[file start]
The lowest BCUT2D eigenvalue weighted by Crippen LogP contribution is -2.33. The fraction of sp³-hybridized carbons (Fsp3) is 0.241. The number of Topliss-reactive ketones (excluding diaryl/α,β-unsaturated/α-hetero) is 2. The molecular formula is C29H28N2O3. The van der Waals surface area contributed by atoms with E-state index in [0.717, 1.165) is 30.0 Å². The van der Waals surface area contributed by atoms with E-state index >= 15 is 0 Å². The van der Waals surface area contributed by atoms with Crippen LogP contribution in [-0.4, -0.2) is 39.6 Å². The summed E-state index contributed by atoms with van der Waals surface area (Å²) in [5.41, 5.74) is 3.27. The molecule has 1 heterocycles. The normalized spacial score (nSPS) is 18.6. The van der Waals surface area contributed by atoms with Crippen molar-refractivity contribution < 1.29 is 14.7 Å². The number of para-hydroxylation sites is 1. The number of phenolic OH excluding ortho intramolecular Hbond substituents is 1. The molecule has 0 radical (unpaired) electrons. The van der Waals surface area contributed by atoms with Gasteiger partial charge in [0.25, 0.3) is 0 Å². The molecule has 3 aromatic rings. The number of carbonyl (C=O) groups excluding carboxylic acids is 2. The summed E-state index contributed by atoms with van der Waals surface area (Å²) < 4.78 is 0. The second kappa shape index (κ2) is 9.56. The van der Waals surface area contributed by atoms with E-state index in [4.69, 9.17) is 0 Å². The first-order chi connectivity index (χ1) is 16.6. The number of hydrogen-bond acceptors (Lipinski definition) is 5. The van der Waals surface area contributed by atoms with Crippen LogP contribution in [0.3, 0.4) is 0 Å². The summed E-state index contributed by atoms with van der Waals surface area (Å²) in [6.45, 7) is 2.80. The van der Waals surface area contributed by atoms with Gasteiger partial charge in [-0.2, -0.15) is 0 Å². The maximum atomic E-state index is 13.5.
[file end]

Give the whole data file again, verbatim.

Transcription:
The lowest BCUT2D eigenvalue weighted by Crippen LogP contribution is -2.33. The fraction of sp³-hybridized carbons (Fsp3) is 0.241. The number of Topliss-reactive ketones (excluding diaryl/α,β-unsaturated/α-hetero) is 2. The molecular formula is C29H28N2O3. The van der Waals surface area contributed by atoms with E-state index in [0.717, 1.165) is 30.0 Å². The van der Waals surface area contributed by atoms with E-state index >= 15 is 0 Å². The van der Waals surface area contributed by atoms with Crippen LogP contribution in [-0.4, -0.2) is 39.6 Å². The summed E-state index contributed by atoms with van der Waals surface area (Å²) in [5.41, 5.74) is 3.27. The molecule has 1 heterocycles. The normalized spacial score (nSPS) is 18.6. The van der Waals surface area contributed by atoms with Crippen molar-refractivity contribution < 1.29 is 14.7 Å². The number of para-hydroxylation sites is 1. The number of phenolic OH excluding ortho intramolecular Hbond substituents is 1. The molecule has 0 radical (unpaired) electrons. The van der Waals surface area contributed by atoms with Gasteiger partial charge in [0.25, 0.3) is 0 Å². The molecule has 3 aromatic rings. The number of carbonyl (C=O) groups excluding carboxylic acids is 2. The summed E-state index contributed by atoms with van der Waals surface area (Å²) < 4.78 is 0. The second kappa shape index (κ2) is 9.56. The van der Waals surface area contributed by atoms with E-state index in [4.69, 9.17) is 0 Å². The first-order chi connectivity index (χ1) is 16.6. The number of hydrogen-bond acceptors (Lipinski definition) is 5. The van der Waals surface area contributed by atoms with Crippen LogP contribution in [0.3, 0.4) is 0 Å². The summed E-state index contributed by atoms with van der Waals surface area (Å²) in [6.45, 7) is 2.80. The van der Waals surface area contributed by atoms with Gasteiger partial charge in [-0.2, -0.15) is 0 Å². The maximum atomic E-state index is 13.5.